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Home :: Archive :: 2005 :: April ::
Public Insults
The Shakespeare Conference: SHK 16.0770  Friday, 22 April 2005

[1]     From:   D Bloom <
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        Date:   Thursday, 21 Apr 2005 14:01:21 -0500
        Subj:   RE: SHK 16.0758 Public Insults

[2]     From:   Stephen C. Rose <
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        Date:   Thursday, 21 Apr 2005 13:41:52 -0700 (PDT)
        Subj:   Re: SHK 16.0758 Public Insults

[3]     From:   Peter Bridgman <
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        Date:   Thursday, 21 Apr 2005 23:06:01 +0100
        Subj:   Re: SHK 16.0758 Public Insults

[4]     From:   Larry Weiss <
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        Date:   Thursday, 21 Apr 2005 19:01:53 -0400
        Subj:   Re: SHK 16.0758 Public Insults


[1]-----------------------------------------------------------------
From:           D Bloom <
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Date:           Thursday, 21 Apr 2005 14:01:21 -0500
Subject: 16.0758 Public Insults
Comment:        RE: SHK 16.0758 Public Insults

David Basch offers this pontification:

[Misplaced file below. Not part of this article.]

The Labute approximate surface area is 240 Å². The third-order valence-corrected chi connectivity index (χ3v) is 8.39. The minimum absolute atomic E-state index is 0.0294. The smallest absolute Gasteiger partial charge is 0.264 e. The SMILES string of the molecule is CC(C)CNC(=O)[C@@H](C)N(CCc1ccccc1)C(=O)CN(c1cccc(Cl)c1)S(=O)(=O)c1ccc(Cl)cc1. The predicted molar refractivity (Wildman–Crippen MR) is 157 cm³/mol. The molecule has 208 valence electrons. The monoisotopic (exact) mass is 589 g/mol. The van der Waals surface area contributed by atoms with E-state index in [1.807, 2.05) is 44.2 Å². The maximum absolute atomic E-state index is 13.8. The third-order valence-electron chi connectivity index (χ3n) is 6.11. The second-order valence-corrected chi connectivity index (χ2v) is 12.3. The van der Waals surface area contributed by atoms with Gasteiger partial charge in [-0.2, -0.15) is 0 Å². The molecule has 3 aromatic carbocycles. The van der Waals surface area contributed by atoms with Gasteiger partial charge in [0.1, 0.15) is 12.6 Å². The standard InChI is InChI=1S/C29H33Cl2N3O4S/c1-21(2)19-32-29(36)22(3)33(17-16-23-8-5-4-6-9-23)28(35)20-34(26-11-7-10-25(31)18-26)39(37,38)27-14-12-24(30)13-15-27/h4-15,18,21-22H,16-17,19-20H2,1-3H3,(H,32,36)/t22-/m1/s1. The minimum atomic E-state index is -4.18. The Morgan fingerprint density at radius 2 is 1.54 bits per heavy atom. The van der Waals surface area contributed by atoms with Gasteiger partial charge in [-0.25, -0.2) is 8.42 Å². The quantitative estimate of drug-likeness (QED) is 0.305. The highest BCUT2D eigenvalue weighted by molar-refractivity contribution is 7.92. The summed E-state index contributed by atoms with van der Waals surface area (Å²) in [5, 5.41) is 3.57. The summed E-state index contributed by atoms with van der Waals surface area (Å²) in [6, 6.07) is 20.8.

"In actuality, it was shown that Sonnets 30 and 31 open with
unmistakable configurations that present transliterations of the
Tetragrammaton. In Sonnet 30, this is in the form of a palindromic
presentation that can be read forward and backward as I-VV-H (JaVVaH)
and I-HV-h (JaHVaH). In Sonnet 31, we find yh-Wh at the beginning of the
first two lines, which when also read from right to left yield ihW-H.
(In these "i" and "j" are the same Elizabethan letter.) When the poet's
method of presenting these names is recognized, we are then enabled to
find other similar configurations of this name in the same sonnets,
which though in divided forms, have divided forms which are similar in
construction, telling that these are patterned and not accidental. Then
in Sonnet 105, we have similar phenomenon in displaying the
transliterated name "El Shaddai" numerous times.  The presence of these
names tells to whom the poet is addressing these sonnets, though this
alone would not tell whether the poet were Jewish or not."

There is a curious nightmare quality to reading Basch's comments, like
one of those dreams where you keep doing the same tedious chore over and
over again. If they weren't about five times my limit, I might read them
more often just to induce that semi-somnolent state in my over-stressed
existence.

But it is easy to see the source of Weiss's exasperation: there is no
content here at all. Claims such as "In Sonnet 30, this is in the form
of a palindromic presentation that can be read forward and backward as
I-VV-H (JaVVaH) and I-HV-h (JaHVaH). In Sonnet 31, we find yh-Wh at the
beginning of the first two lines, which when also read from right to
left yield ihW-H," mean nothing whatsoever. Using that sort of reasoning
I could pull out "There is no God but Allah" (transltered)," "Workers of
the world unite" (ditto), and any other thing my fevered brain sought to
find there.